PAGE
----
SEOUL (Reuters) - North Korea declared a no-sail warning on Monday for areas off its west coast near a disputed border with South Korea and has notified the South that it will conduct firing drills, a South Korean government official said.
The area is near the so-called Northern Limit Line, drawn up at the end of the 1950-53 Korean War, which the North has refused to recognise. Past clashes between the two navies in the area killed scores of sailors on both sides.
The warning comes amid heightened tensions surrounding the North after the U.N. Security Council condemned Pyongyang for its mid-range missile launches last week, just as the leaders of South Korea, Japan and the United States met to discuss the North's arms programme.
The areas marked by the North are north of the naval border but lie close to islands populated by civilians, said the official, who requested anonymity. South Korea's military will be watching closely for any infringement of its waters, he said.
The standoff marks the latest incident in a long line of conflict arising from the a sea border bitterly contested by the rivals in one of the world's most heavily armed regions, with about 1.8 million soldiers.
"It's up to the two militaries either to recognise or reject their own claimed line, and challenge the other's - this goes back and forth, so this is probably another episode of that," said Daniel Pinkston of the International Crisis Group.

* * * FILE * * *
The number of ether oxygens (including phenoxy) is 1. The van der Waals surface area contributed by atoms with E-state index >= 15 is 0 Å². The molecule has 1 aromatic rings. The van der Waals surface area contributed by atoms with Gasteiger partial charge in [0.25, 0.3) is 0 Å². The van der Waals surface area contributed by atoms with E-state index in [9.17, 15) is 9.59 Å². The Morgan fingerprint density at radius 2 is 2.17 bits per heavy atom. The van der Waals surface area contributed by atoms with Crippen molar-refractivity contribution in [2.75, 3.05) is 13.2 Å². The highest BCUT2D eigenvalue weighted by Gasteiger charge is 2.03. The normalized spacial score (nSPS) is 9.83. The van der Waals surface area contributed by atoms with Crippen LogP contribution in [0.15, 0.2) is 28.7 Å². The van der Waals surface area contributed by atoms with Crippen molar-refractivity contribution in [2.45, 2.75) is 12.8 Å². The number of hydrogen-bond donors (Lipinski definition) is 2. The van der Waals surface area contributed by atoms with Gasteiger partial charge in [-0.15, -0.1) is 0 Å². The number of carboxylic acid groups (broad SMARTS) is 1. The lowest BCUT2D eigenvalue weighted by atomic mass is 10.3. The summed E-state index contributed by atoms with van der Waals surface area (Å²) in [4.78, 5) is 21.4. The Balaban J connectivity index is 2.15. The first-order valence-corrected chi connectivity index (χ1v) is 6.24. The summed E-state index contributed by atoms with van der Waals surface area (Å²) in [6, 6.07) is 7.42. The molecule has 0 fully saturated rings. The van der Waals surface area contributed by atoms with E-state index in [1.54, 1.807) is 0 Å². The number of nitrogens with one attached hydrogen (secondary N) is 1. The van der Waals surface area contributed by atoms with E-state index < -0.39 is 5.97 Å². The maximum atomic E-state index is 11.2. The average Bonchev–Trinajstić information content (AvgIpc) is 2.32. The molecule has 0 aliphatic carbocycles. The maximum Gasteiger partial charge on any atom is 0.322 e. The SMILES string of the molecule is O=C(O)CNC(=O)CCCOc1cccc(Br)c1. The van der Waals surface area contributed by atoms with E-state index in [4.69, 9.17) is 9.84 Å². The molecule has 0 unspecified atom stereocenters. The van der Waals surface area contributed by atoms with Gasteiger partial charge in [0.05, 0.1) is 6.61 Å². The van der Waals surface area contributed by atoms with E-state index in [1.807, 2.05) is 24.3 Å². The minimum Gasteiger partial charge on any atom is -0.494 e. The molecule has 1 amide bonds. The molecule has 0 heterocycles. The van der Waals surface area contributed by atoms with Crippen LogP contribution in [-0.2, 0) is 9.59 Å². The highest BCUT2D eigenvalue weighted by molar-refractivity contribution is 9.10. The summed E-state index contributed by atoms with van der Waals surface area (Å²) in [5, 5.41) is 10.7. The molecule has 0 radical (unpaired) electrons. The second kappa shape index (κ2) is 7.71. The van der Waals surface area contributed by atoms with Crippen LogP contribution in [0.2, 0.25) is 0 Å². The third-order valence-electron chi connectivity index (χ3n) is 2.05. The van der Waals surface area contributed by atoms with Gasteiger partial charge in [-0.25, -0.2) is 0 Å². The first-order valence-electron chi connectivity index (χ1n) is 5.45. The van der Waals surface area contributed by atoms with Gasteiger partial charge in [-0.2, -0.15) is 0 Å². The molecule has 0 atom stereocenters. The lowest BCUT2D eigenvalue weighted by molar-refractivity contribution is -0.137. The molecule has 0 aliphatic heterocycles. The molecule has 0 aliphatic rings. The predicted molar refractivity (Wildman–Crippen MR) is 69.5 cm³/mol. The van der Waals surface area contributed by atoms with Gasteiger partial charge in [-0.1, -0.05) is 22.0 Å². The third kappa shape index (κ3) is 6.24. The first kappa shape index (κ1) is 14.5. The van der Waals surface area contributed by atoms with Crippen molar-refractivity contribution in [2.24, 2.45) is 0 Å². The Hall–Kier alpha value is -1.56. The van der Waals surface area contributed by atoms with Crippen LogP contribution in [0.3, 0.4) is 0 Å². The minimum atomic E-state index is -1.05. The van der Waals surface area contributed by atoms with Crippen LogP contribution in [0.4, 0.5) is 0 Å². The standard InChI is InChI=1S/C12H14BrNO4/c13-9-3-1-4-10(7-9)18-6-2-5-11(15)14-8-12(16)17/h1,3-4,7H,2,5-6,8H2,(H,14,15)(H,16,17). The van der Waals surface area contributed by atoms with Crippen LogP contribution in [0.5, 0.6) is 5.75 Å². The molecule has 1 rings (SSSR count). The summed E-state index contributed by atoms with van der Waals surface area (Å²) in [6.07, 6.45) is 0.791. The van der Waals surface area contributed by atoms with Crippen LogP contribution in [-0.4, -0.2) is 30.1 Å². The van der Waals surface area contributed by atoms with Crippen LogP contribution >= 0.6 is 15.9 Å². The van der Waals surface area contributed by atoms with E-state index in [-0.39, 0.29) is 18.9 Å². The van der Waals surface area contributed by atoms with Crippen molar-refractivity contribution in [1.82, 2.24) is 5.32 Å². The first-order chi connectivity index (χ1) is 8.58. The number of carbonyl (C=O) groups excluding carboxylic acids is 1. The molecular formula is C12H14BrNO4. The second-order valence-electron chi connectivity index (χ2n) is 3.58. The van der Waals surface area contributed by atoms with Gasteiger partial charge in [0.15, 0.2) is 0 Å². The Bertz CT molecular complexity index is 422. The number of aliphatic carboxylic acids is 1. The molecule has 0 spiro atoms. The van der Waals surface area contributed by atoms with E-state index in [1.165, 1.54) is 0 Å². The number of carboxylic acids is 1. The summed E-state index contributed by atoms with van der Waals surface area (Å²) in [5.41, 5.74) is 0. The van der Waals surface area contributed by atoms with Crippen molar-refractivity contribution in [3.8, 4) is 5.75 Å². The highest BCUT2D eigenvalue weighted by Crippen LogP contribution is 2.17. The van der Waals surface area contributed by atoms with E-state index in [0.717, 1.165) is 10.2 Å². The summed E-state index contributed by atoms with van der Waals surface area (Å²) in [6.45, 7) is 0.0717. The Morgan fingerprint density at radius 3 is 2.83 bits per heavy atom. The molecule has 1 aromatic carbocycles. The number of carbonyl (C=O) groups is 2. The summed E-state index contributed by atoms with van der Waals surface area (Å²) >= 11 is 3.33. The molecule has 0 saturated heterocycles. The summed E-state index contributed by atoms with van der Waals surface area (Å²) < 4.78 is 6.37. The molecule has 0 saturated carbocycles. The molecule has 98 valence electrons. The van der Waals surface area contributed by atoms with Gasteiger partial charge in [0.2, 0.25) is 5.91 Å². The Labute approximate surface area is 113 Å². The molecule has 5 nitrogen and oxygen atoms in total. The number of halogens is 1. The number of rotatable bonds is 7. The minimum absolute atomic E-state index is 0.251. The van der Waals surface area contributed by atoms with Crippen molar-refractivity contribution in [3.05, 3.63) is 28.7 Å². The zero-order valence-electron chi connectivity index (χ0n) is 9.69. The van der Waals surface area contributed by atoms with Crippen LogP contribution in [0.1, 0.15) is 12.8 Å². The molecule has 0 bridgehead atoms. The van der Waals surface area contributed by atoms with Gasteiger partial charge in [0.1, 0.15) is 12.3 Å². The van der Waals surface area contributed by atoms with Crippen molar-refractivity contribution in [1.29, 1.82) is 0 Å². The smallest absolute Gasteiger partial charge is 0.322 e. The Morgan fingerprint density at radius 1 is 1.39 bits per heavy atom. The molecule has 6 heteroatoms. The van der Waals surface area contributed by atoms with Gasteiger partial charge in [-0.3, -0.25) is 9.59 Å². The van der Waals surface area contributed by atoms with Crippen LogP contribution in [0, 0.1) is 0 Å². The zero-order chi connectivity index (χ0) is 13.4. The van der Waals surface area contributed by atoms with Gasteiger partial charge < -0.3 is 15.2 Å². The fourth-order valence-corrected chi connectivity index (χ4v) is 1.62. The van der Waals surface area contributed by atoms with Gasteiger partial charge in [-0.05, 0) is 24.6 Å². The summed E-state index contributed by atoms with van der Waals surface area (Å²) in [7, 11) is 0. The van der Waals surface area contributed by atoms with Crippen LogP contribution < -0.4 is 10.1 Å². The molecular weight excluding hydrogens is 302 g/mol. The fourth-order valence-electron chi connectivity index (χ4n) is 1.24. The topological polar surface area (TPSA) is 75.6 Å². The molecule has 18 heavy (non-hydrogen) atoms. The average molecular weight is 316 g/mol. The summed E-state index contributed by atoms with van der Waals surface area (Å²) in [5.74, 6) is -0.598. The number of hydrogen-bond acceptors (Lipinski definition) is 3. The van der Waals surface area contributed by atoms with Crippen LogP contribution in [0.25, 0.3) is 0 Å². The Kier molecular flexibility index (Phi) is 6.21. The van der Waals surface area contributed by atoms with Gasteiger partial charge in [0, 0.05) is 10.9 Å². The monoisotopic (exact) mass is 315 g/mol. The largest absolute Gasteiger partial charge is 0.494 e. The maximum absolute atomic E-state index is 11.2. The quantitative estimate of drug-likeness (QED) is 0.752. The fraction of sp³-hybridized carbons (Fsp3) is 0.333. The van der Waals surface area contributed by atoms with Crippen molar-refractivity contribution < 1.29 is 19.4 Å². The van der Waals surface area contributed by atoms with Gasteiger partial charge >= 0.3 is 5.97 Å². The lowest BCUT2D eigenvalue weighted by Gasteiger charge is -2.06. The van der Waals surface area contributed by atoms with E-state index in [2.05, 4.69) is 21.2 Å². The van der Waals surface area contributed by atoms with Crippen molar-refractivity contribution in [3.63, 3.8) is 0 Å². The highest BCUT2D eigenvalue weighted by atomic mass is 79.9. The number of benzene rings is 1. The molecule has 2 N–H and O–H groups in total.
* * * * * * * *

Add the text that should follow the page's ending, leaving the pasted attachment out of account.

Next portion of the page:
At the weekend, North Korea accused the South of "gangster-like" behaviour by "abducting" one of its fishing boat and threatened to retaliate.
South Korea returned the boat, which had drifted across the maritime border, and its three crew members on Friday and said the vessel had experienced engine failure.
A South Korean navy ship was sunk in 2010 by what Seoul said was a torpedo attack by the North that killed 46 sailors, an attack that led to the suspension of most exchanges across the border. Pyongyang denies any role and calls the accusation "a farce".
The North bombed one of the islands near the border later that year, killing four people.
(Reporting by Jack Kim and James Pearson; Editing by Paul Tait)